Building Blocks: Premise (Part II)

We have three more elements to look at regarding premise, Contrast, Unrequited Love, and Legs, so let’s get to them…

Contrast

When two characters approach everything from opposite ends of life’s spectrum, or when a character is thrown into a situation where his or her skill set doesn’t help, or his skill set gives him a fresh perspective on solving problems in that environment… that’s contrast.

Castle and Beckett clash personality-wise and it’s fun to watch them struggle past their differences so they can get on with the job. In The Big Bang Theory, watching Sheldon fumble around in social situations—where his mad genius skills are useless—is fine entertainment. And in White Collar, Neal Caffrey’s criminal mind forces his handler, Peter Burke, to think outside the box.

Unrequited Love

Nothing brings out the romantic in audiences better than unrequited love. Think of the mileage TBBT got from Leonard mooning over Penny, or how often Castle or Beckett went home heartbroken when the other had a date. It’s powerful stuff and should always be considered if it’s possible. The longer a series can hold onto it without forcing, the better.

Legs

This final element is elusive. A series has legs if the premise suggests lots of episode ideas, but it’s hard to know if that’ll happen until we start playing with the elements.

Episode ideas come mainly from:

  • environment (situation),
  • relationships between characters, and
  • character goals, both long and short term.

Combine and mix to find out if the premise has legs. Let’s look at some examples…

Castle

At the center of all Castle stories lies a murder in need of solving. That’s the situation growing out of environment. And variations on murder are nearly endless: how the murderer tries to cover his tracks will depend on personality, background, and what’s at hand, including where and how they can dispose of the body.

As to relationships, the most compelling here is the one between Castle and Beckett. He’s all play and she’s all business, so they butt heads. Whenever one of them is dragged into the other’s world—or invites himself in—we get variation and new ideas. Bring in Castle’s family: more ideas again. And when Castle manipulates Ryan and Esposito into a temporary boys’ club, we get even more.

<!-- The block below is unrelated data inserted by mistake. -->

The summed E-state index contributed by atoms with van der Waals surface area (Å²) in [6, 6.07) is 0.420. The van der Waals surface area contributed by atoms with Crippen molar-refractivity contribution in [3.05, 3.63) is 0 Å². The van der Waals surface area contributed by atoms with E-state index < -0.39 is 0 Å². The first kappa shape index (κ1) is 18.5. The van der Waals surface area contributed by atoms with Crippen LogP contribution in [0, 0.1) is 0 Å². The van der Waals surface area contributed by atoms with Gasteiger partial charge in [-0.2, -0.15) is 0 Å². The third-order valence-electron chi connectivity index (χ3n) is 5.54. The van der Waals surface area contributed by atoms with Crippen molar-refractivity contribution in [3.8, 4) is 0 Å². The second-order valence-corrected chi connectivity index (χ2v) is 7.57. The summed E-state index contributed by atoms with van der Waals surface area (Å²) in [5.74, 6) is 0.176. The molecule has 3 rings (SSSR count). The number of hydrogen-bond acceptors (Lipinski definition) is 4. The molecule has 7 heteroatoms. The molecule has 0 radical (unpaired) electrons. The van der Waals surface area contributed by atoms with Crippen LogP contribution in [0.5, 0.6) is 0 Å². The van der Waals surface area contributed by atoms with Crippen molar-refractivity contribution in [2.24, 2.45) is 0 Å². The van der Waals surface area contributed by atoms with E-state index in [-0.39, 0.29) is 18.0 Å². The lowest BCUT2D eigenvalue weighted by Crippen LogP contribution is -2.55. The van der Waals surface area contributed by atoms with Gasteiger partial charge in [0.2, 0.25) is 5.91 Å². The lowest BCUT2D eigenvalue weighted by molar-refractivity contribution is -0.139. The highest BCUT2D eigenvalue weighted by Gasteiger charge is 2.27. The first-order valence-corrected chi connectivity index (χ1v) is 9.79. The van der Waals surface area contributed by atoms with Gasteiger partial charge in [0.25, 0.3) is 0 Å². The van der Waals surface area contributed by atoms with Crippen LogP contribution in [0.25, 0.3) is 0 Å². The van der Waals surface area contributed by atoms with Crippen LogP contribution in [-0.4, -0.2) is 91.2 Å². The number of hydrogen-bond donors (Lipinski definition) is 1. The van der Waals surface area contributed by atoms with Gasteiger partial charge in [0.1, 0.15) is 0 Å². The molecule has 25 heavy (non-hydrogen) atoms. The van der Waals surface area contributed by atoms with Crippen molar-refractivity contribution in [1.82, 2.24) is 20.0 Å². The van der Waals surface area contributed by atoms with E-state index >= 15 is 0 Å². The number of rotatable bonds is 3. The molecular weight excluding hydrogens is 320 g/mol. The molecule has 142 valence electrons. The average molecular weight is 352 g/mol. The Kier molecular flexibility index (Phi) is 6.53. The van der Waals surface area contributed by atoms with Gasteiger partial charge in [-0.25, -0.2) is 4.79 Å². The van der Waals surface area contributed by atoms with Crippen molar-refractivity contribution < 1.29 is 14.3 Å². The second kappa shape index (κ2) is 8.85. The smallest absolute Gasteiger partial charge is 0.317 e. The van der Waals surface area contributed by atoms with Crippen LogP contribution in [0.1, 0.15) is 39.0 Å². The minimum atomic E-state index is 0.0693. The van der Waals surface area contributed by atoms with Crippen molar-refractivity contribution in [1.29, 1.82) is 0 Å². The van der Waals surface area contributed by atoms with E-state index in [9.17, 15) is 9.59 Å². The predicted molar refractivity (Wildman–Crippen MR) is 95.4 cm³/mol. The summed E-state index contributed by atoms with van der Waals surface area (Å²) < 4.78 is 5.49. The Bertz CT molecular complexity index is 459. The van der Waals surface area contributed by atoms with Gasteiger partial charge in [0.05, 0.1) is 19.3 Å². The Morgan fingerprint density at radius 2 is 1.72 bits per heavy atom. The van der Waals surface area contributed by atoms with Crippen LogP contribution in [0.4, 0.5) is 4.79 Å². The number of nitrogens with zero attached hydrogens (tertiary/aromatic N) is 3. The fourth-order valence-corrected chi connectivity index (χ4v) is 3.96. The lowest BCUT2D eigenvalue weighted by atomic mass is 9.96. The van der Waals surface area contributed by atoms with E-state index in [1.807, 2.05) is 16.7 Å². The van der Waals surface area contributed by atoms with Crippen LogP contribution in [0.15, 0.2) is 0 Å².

The goals we care most about in Castle are those of the two main characters, Castle and Beckett. Beckett protects her reputation and self image, but Castle shakes her up time and time again… like when Castle digs into her mother’s murder and throws her off her game. Castle, on the other hand, wants romance with Beckett, but she’s having none of it… until later in the series which could be seen as a huge mistake, because it killed unrequited love.

All these relationships and goals, along with the endless variations on murder can provide lots of fresh angles for story ideas. Conclusion: Castle has legs.

Star Trek (TOS)

Situation: Kirk has been charged by Star Fleet with exploring deep space, cut off from outside help most of the time. It’s uncharted territory and they might encounter anything or anyone… lots of ideas there.

The relationships between Kirk, McCoy and Spock, with their contrasting personalities and approaches to problem-solving, can change the course of episode stories. Kirk gives orders, but if Bones or Spock disagrees, they’ll steer him toward a new path or solution.

The only discernable long-term goal is Star Fleet’s, to explore the universe. Personal goals are rarely mentioned, but when they are, they grow from an episode’s plot and are forgotten next episode. One exception is in The City on the Edge of Forever when Kirk sets aside his fondness for Edith Keeler to save the future of mankind. Likewise, Spock stages a one-man mutiny so he can get home for pon farr.

Conclusion: Star Trek has legs, not that the network realized this until almost twenty years later.

The Big Bang Theory

In contrast to Star Trek, TBBT sets long-term goals in the first episode. Penny wants an acting career, Sheldon wants a Nobel Prize and Leonard wants Penny. These goals rarely take over, but they lurk in the background to influence almost every episode.

And these series goals don’t need to be overt. For instance, the audience doesn’t need to be reminded that Leonard wants Penny. Every action he takes in the first eight seasons shows him inching ever closer to first a date, then a relationship, and finally marriage.

I feel the creators should have ended the series after Leonard married Penny. (This was unrequited love, too.) By then, the show had swerved so far from its initial premise, it was almost unrecognizable. But with so many diehard fans, no one seemed to notice.

Conclusion: TBBT has legs, although the network may have started pulling ours after season eight.

Summary

So, these are the elements of a solid series premise: environment (situation), characters and their relationships, goals (both long  and short term),  contrast, unrequited love, and that elusive ingredient: legs.

They make or break a series premise, make it work or leave it lying on the studio steps to be stomped into oblivion.

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